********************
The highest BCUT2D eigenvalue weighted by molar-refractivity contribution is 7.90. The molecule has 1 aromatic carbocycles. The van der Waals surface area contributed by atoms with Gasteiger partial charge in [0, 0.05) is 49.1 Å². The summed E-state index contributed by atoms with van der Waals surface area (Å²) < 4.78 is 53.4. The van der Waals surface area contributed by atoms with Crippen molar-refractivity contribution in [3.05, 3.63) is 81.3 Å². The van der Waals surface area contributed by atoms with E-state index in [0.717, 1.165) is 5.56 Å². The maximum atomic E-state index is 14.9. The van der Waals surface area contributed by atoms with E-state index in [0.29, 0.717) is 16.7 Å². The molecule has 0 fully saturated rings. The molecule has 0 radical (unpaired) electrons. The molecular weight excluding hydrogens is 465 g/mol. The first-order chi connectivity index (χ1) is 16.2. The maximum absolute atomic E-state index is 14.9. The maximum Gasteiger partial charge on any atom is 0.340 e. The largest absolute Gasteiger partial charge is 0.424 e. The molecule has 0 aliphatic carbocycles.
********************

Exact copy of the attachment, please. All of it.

The highest BCUT2D eigenvalue weighted by molar-refractivity contribution is 7.90. The molecule has 1 aromatic carbocycles. The van der Waals surface area contributed by atoms with Gasteiger partial charge in [0, 0.05) is 49.1 Å². The summed E-state index contributed by atoms with van der Waals surface area (Å²) < 4.78 is 53.4. The van der Waals surface area contributed by atoms with Crippen molar-refractivity contribution in [3.05, 3.63) is 81.3 Å². The van der Waals surface area contributed by atoms with E-state index in [0.717, 1.165) is 5.56 Å². The maximum atomic E-state index is 14.9. The van der Waals surface area contributed by atoms with E-state index in [0.29, 0.717) is 16.7 Å². The molecule has 0 fully saturated rings. The molecule has 0 radical (unpaired) electrons. The molecular weight excluding hydrogens is 465 g/mol. The first-order chi connectivity index (χ1) is 16.2. The maximum absolute atomic E-state index is 14.9. The maximum Gasteiger partial charge on any atom is 0.340 e. The largest absolute Gasteiger partial charge is 0.424 e. The molecule has 0 aliphatic carbocycles.